Therefore, don't overlook your current staff when searching for a candidate to fill a senior role—not only do your organization's already-trained employees understand your mission, values and objectives, but awarding them with a promotion can serve as the ultimate reward for excellent performance. With the potential for career advancement at stake, your employees may take action and improve their work.

Related: How To Create an Internal Hiring Process in 7 Steps

10. Embrace flexibility

Employees often highly value flexibility in their roles. Offering flexible work schedules and telecommuting options to your employees can help them be more productive overall and foster a sense of trust among your staff. While many managers believe employees are less productive when they work unmonitored from home, this is a common misconception.

When employees don't have to waste time commuting or skip work for illness or midday appointments, they can maintain their energy levels, engagement and productivity in a way that may otherwise not be possible. Therefore, try to embrace flexibility with your employees to enable them in maximizing their time—it could lead to higher performance levels overall.

11. Build a culture of well-being and support

It's important to recognize that employees often perform better when they feel valued and satisfied with their roles. Consequently, carefully crafting a strong culture that demonstrates your respect for your employees is a key part of being a successful organizational leader.

You can build a culture of well-being and support for your employees by offering competitive salaries, comprehensive benefits packages, workplace perks, professional development opportunities and a healthy environment to work in.

Taking care of these factors—those that help employees feel appreciated and easily find support in their lives—can promote overall wellness in your staff and positively impact your employees' stress levels and ability to engage.

Related: The Impact of Workplace Well-being and How To Foster It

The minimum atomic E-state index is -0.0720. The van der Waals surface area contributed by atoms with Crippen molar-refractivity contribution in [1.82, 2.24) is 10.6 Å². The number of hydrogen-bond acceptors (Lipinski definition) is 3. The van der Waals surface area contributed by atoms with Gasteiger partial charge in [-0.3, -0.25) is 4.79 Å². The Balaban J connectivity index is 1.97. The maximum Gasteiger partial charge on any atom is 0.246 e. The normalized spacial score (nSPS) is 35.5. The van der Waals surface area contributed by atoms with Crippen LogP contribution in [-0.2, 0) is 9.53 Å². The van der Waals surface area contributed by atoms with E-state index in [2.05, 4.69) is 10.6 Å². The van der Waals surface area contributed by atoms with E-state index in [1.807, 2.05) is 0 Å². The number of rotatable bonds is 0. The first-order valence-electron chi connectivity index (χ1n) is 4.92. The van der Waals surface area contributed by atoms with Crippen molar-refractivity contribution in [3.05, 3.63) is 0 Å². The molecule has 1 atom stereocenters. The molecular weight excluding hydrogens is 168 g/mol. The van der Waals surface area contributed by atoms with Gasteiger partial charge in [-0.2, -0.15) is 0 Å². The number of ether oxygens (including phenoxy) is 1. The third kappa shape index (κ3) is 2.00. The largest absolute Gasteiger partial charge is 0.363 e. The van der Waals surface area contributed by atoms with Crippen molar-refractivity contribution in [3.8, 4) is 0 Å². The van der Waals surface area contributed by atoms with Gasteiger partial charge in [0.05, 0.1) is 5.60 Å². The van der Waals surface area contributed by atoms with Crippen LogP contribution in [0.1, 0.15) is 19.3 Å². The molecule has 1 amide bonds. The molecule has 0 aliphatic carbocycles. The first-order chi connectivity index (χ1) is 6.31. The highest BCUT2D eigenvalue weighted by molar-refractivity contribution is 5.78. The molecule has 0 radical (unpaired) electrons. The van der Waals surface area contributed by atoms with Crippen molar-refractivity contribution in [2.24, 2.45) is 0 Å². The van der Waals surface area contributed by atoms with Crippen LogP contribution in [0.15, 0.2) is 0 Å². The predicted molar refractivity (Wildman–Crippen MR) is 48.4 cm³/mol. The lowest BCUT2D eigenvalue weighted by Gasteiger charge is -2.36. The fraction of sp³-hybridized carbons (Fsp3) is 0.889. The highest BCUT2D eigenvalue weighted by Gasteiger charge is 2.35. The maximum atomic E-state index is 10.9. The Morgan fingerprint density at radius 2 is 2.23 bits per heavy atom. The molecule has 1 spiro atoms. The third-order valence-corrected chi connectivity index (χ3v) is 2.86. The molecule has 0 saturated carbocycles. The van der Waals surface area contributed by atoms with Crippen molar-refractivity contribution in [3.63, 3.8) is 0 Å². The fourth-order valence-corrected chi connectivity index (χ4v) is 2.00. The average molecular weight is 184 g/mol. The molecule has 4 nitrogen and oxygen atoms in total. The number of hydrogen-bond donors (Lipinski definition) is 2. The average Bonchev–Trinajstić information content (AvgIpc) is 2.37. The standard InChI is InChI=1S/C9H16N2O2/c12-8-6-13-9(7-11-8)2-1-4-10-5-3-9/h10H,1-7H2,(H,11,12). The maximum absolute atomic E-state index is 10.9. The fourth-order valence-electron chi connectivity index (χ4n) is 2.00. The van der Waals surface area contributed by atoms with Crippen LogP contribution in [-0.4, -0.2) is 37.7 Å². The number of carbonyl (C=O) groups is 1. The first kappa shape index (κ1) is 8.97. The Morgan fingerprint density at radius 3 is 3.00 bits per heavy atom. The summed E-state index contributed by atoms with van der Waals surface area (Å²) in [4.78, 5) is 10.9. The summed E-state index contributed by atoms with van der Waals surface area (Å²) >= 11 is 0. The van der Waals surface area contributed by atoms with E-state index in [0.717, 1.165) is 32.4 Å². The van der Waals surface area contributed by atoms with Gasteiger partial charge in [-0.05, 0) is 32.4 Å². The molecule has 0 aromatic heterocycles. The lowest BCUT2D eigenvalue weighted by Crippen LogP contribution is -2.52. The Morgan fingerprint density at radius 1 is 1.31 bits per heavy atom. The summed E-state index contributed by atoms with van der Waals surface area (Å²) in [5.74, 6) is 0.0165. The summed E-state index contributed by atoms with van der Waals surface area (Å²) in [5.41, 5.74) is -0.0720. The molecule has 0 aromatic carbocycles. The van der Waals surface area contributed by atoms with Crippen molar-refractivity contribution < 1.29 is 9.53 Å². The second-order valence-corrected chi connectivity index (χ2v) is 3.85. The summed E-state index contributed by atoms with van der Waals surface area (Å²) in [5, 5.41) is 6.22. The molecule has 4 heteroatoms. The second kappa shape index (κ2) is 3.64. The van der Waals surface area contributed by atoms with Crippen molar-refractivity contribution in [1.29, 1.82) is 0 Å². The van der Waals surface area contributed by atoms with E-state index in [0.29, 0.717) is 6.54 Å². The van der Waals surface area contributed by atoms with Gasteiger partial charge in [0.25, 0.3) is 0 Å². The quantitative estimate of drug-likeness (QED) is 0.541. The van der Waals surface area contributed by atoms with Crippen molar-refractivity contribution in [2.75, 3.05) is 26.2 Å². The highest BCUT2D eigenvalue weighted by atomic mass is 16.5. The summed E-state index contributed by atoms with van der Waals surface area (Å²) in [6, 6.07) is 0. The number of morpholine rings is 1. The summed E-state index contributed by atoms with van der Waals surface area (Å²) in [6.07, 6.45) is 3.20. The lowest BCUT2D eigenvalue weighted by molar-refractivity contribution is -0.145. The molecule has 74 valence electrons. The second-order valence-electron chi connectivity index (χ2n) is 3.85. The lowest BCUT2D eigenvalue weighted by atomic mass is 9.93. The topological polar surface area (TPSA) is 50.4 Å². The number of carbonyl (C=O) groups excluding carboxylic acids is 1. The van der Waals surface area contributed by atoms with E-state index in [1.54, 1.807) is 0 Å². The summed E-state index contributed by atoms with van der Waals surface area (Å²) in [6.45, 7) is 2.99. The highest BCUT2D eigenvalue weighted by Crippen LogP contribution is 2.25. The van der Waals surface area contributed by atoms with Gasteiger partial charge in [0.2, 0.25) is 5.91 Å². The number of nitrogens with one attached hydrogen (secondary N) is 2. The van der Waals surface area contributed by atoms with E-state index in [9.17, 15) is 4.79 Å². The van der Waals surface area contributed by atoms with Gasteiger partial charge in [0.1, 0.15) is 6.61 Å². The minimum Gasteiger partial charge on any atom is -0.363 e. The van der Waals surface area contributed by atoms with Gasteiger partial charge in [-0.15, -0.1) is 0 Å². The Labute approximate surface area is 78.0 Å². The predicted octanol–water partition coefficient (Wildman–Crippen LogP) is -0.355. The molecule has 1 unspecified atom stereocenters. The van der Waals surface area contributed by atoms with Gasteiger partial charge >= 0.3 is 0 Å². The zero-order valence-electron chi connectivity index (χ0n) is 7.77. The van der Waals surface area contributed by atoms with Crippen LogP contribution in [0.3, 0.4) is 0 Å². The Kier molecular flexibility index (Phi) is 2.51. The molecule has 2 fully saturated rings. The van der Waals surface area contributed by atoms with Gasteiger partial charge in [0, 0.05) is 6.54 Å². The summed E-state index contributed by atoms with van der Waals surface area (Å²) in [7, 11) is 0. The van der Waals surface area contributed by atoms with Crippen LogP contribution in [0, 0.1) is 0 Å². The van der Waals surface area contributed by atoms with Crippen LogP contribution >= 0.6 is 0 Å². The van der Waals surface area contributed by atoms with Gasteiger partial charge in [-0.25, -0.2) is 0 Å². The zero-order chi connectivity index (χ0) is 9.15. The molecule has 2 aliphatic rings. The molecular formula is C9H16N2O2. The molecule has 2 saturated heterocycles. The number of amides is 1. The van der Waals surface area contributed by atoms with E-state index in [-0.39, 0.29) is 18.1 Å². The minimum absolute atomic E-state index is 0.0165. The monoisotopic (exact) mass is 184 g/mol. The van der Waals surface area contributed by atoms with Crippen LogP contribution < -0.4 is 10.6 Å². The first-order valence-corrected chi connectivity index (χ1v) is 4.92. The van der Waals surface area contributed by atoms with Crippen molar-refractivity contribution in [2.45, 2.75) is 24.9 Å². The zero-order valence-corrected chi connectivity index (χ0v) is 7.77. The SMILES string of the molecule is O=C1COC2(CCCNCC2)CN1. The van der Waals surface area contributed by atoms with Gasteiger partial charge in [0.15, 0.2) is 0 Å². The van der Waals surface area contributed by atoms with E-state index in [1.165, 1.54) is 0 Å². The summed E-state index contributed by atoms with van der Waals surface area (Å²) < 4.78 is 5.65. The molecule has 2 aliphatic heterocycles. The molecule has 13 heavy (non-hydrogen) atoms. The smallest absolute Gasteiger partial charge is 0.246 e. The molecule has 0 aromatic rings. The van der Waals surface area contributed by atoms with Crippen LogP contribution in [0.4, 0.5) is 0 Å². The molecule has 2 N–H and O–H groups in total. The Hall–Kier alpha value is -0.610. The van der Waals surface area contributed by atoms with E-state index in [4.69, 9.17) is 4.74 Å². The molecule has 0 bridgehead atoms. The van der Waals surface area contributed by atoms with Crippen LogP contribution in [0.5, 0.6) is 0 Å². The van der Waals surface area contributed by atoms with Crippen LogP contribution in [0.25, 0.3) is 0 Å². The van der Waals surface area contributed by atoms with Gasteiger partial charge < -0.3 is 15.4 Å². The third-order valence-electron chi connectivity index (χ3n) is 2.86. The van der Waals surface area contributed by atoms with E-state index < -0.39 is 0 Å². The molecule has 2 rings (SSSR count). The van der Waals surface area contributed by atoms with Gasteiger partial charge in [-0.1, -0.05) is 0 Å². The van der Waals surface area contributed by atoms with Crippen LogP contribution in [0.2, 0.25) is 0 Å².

12. Create opportunities for collaboration

When employees often work independently or in isolated environments, it can lead to decreased productivity and creativity. Because of this, you'll want to purposefully create opportunities for your team members to collaborate on projects and tasks. Collaboration can lead to major benefits in individual employee performance and build trust among team members that can lead to better results in the long run.

You can do this by assigning pairs to tackle projects, designating connected sets of tasks or setting up full-team collaboration sessions. While collaboration isn't always a natural instinct for all employees, fostering a work environment where teamwork is the norm can help develop such skills. This can help your team become more efficient, come up with innovative solutions and improve overall team morale.

13. Celebrate wins

Managers often forget to take the time to celebrate employees who achieve significant results and work to advance their organization's mission. Make sure you focus on the wins your team achieves through their work. Taking the time to congratulate your team members on their high-quality work will help them feel valued and can encourage them to remain consistent and perform highly in their future endeavors.

You can celebrate wins by praising your team in a company-wide meeting, taking your team out to dinner, holding a happy hour or simply crafting a thoughtful, hand-written note—regardless of what you do, it's likely that your employees will appreciate it. When you positively reinforce an employee's fantastic performance, they're more likely to continue on the same path.

Related: 8 Examples of Positive Feedback to Boost Employee Performance

14. Find technology solutions

Part of improving employee performance is empowering them to do their jobs efficiently. If employees have the right tools at their disposal to succeed, they often take the initiative to do so. Therefore, you should actively seek technology solutions that can help your employees do their jobs faster, easier and better.

Depending on the software or hardware your team currently has access to, changing up the technology you use in your organization's processes can lead to an overhaul in performance. In addition, since new technologies are always being developed, you should stay up to date on the different mechanisms available in your industry that can improve your employees' day-to-day performance.

Related: Employee Motivational Speech: The Failproof Formula

In this video, Jenn, a certified career coach, will share a winning, 5-step strategy for connecting with your audience and motivating them to achieve the task at hand.